- The Reserve Bank of New Zealand (RBNZ) is expected to stay pat on the Official Cash Rate (OCR) in June as no key data changed much since its May meeting.
- With Governor Orr at the helm, the RBNZ is likely to change the wording of the policy statement, but keep the main message of being data-dependent and risk-aware in place.
- With inflation decelerating at the lower boundary of the targeted range, the underlying dovish tone of the monetary policy statement is set to prevail.
The Reserve Bank of New Zealand (RBNZ) is expected to keep the Official Cash Rate (OCR) unchanged in June based on the outlook for more gradual inflation and GDP increase compared to previous estimates.
With quarterly inflation at 1.1% in March quarter, just one-tenth of a percent above the targeted range of 1%-3% and the outlook for inflation muted in the current environment, the RBNZ is expected to voice the data dependency before it indicates any changes to the current setup of the OCR.
With new RBNZ Governor Adrian Orr the monetary policy statement was enriched by the new form of solid uncertainty pointing to data dependence with RBNZ saying: ”The direction of our next move is equally balanced, up or down. Only time and events will tell.”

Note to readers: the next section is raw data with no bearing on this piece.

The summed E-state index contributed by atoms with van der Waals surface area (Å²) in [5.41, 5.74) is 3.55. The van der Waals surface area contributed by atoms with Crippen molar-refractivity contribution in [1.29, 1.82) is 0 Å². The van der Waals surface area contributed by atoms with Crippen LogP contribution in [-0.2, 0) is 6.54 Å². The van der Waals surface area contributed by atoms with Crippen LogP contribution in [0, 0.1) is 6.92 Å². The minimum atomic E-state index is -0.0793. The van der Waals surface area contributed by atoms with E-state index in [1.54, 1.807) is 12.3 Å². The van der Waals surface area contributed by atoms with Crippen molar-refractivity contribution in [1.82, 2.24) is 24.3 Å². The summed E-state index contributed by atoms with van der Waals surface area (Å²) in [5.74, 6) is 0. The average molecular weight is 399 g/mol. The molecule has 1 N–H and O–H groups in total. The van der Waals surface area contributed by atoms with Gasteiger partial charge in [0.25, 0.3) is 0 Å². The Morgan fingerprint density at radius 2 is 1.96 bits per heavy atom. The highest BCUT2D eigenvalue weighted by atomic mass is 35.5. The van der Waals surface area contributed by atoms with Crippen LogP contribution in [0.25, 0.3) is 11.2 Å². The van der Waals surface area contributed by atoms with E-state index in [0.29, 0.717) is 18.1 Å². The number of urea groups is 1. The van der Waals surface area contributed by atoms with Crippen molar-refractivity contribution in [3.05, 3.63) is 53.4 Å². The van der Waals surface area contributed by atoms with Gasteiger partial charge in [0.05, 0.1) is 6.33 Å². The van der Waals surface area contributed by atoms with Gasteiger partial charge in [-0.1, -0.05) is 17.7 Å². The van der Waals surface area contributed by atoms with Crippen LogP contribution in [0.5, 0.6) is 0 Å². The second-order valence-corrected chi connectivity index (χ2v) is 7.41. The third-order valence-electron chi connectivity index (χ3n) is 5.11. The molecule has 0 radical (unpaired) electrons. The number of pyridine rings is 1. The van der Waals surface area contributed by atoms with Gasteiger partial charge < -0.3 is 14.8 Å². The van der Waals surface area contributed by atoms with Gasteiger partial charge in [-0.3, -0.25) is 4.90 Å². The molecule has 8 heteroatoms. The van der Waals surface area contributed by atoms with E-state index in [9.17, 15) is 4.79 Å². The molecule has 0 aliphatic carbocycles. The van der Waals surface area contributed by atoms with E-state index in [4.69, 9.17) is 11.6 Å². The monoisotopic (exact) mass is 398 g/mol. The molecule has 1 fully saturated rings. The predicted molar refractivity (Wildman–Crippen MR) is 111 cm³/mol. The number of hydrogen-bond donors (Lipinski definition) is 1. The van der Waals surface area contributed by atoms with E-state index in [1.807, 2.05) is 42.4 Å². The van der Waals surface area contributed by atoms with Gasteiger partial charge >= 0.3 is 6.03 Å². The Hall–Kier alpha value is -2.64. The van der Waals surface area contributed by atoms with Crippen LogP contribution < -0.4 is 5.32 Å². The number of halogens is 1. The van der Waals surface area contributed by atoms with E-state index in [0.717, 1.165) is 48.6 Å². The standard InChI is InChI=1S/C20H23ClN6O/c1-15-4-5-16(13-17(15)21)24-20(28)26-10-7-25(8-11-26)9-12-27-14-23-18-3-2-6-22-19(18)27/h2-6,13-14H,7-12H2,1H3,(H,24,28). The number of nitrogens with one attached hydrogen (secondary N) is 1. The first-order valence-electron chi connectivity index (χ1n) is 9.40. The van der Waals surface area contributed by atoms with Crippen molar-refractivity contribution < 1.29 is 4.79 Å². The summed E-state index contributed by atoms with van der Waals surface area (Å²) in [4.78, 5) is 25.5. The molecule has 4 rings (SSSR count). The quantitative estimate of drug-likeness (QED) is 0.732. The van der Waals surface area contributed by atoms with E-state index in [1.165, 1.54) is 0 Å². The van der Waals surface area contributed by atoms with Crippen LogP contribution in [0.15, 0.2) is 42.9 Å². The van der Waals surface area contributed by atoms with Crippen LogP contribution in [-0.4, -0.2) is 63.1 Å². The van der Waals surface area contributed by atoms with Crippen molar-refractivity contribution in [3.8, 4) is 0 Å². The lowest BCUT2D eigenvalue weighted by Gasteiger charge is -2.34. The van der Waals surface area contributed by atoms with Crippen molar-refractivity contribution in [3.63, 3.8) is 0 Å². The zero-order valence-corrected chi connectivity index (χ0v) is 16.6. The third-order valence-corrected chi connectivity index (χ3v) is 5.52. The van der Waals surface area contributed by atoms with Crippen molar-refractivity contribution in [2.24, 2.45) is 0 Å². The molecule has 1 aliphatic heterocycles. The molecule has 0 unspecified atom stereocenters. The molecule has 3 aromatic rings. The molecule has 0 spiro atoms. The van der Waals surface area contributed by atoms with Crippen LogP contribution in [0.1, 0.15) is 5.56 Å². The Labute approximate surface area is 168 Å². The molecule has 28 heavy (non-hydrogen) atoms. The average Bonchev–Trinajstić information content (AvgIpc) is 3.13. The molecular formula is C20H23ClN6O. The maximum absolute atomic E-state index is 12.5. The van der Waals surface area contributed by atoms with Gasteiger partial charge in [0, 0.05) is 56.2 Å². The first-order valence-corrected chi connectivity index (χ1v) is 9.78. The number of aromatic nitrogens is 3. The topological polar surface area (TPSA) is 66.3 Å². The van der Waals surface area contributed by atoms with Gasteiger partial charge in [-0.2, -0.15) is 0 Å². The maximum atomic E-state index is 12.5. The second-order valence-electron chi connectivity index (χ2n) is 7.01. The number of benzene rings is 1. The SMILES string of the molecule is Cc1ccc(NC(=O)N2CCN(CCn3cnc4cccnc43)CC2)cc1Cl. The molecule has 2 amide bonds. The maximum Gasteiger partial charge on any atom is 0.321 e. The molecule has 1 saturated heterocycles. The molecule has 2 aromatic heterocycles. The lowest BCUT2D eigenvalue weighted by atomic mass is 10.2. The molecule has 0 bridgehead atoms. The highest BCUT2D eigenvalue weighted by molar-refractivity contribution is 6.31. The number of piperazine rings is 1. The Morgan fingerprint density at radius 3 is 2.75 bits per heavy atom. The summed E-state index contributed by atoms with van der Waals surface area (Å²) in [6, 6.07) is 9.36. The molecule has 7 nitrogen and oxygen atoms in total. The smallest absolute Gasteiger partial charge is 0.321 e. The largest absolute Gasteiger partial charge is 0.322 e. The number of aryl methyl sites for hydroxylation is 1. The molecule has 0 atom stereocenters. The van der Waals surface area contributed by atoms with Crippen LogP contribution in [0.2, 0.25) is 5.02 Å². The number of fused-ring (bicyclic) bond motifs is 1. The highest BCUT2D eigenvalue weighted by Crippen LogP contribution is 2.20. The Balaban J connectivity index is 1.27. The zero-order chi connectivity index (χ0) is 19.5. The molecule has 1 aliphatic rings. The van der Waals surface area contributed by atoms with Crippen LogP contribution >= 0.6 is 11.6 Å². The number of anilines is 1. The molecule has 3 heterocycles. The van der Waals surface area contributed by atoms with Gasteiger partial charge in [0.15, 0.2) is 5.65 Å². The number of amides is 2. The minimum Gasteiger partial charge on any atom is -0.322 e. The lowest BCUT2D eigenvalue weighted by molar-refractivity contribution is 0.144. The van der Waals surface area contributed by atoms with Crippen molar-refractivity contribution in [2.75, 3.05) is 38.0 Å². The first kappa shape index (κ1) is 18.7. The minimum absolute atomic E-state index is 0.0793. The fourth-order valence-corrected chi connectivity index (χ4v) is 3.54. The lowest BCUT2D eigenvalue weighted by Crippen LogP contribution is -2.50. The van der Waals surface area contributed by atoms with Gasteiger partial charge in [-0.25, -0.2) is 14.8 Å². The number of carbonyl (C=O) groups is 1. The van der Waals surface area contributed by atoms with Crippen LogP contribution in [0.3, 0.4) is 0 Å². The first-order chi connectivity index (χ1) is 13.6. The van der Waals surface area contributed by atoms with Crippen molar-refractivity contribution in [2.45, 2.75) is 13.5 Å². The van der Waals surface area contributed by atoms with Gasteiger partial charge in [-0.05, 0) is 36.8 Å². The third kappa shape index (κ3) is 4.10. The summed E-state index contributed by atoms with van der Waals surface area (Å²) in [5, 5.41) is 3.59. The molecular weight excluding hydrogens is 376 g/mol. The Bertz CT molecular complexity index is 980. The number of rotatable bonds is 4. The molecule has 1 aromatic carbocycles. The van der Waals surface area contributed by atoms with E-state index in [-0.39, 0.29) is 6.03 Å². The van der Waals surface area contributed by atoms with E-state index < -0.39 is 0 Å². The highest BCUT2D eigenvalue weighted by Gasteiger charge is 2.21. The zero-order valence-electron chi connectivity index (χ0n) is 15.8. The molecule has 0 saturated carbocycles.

I believe the RBNZ statement will change in wording, but not the meaning of the message from the policymakers that the data dependency is still in place with great risks in the form of trade wars appearing on the horizon.
That would first mean that the outlook for inflation would turn into more gradual inflation increase and that would translate to even longer period of interest rate stability in New Zealand. With markets pricing in the August 2019 as the most probable time of the next OCR increase, inflation lower for longer would mean a shift in expectations of a rate hike towards November 2019.
The wage growth is not present yet to generate enough of price pressures for inflation to pick up higher and faster than estimated to see the horizon of the next rate increase sooner.
The RBNZ is likely to voice risks stemming from recent trade-related pressures. Although implications of trade wars for New Zealand are not yet clear, the benefits from a global free trade for a small and open economy like the one of New Zealand clearly overweigh the risks. Therefore the impact of trade wars escalating would be profound for New Zealand, especially if China was to slow down significantly.
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